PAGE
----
Who We Are
The Alliance for Safe Biologic Medicines is an organization of patients, physicians, pharmacists, biotechnology companies that develop innovative and biosimilar medicines and others, who are working together to ensure that patient safety is at the forefront of the biosimilars policy discussion. It is the mission of the Alliance to serve as an authoritative resource center of information for the public, medical community, the FDA and other state and federal policymakers during the implementation of the biosimilars approval pathway and beyond.
Biologics are advanced prescription drugs to treat cancer, rheumatoid arthritis and other debilitating diseases. In November 2010 the Food and Drug Administration began consultation with patient groups, physicians and industry on how to approve the first copies of these drugs, known as follow-on biologics or biosimilars. As the FDA moves forward in implementing this pathway, the Alliance for Safe Biologic Medicines will work to ensure patient safety remains the priority.
|ASBM Presents at Festival of Biologics 2022 Europe
From November 2nd-4th, ASBM representatives participated in the Festival of Biologics 2022 Europe, held in Basel, Switzerland.
ASBM Advisory Board Chair Philip Schneider, MS, FASHP, FFIP gave a presentation entitled “Key Factors for Improving Sustainability in Biosimilar Markets”. The presentation reflected the findings from a recent webinar ASBM held on this subject with GaBI Journal. Among the factors identified in the webinar were the ability for physicians to choose freely between multiple products- innovators and biosimilars- when prescribing.
Professor Schneider also presented a poster session on the topic featuring data from ASBM’s recent survey of 401 US physicians. Findings included:
ASBM Steering Committee Member Andrew Spiegel, Executive Director of the Global Colon Cancer Association, gave the Day 3 opening keynote address on the topic: “Protecting the future of biosimilars”. Mr. Spiegel also chaired a panel entitled “Biosimilar Communication and Patient Engagement Strategies – How Can Stakeholders Work Together to Effectively Communicate About Biosimilars in the Clinic?” on which Professor Schneider appeared as a panelist.
View ASBM’s recent webinar “Key Factors for Successful Biosimilar Uptake: Europe and US” here.
Read the GaBI Journal report of the webinar here.
View Professor Schneider’s Festival of Biologics presentation here.
View ASBM’s Festival of Biologics poster here.
|Senate Bill Would Ban Switching Studies for Interchangeable Biosimilars
On November 17th, Utah Sen. Mike Lee introduced S.6, the Biosimilar Red Tape Elimination Act, a bill which would prohibit the FDA requiring switching studies for biosimilars to gain interchangeability status. Under U.S. state law, only “interchangeable” biosimilars can be substituted at the pharmacy without the prescribing physician’s prior approval (although the prescriber must be informed of the substitution and may prevent substitutions.)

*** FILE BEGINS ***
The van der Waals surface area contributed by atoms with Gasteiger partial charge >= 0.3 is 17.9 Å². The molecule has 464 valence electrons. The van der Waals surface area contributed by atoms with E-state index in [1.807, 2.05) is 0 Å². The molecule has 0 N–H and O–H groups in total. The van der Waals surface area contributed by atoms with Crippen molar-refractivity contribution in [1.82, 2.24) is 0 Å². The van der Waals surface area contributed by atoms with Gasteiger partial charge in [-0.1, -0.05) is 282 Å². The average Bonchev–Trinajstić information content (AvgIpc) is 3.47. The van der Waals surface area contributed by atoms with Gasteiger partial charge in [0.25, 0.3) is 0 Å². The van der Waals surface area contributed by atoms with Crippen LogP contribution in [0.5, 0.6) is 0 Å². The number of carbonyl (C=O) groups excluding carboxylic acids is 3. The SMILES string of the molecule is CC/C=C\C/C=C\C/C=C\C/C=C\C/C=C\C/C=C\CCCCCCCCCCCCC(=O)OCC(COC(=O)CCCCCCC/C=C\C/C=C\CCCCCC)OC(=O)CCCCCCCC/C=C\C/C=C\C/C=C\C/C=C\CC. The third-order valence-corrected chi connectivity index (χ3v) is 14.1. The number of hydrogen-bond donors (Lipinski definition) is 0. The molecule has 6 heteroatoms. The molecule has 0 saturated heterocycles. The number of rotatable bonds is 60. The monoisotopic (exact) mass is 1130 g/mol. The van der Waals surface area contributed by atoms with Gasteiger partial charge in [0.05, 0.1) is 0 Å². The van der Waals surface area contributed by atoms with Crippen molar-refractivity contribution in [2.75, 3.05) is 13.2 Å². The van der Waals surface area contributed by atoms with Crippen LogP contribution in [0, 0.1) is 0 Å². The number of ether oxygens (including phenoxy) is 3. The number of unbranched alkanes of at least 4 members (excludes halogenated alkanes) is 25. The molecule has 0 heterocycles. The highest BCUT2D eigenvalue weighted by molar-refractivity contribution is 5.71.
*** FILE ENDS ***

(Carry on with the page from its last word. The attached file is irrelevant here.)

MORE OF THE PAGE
The new bill is aiming to increase competition within the biological drug market and reduce consumer costs by eliminating what its authors perceive as barriers to access for biosimilars. From the bill’s language:
“(B) CERTAIN STUDIES NOT REQUIRED.— The Secretary may not require, for a determination of interchangeability described in sub paragraph (A), that a biological product undergo studies that assess the risks of alternating or switching between use of the biological product and the reference product.’’
ASBM’s recent survey of 401 U.S. physicians found that a biosimilar being designated as “interchangeable” by the FDA makes a majority (57%) more comfortable prescribing it, and with pharmacy-level substitution in place of the originator (59%).
In order to receive this designation, biosimilar manufacturers must provide additional data to the FDA to demonstrate that a patient repeatedly switched between a reference product and its biosimilar can expect the same result, without any additional risks, relative to a patient who was not switched. The Lee bill would remove such data requirements.
While the term “interchangeable biosimilar” has a precise legal definition in the U.S., in September the European Medicines Agency declared all biosimilars “interchangeable” (meaning “the biosimilar can be used instead of its reference product (or vice versa) or one biosimilar can be replaced with another biosimilar of the same reference product.”)
Notably, the EMA statement does not weigh in on biosimilar substitution policy, which is left to individual member states. In nearly every European country, the automatic substitution of biosimilars in not permitted, and the choice of which product to prescribe rests with the physician.
Read about the Biosimilar Red Tape Elimination Act here.
|ASBM Chairman Named to ACG Board of Governors
In November, ASBM Chairman Ralph McKibbin, MD FACP FACG AGAF was named to the American College of Gastroenterology’s (ACG’s) Board of Governors. From ACG’s announcement: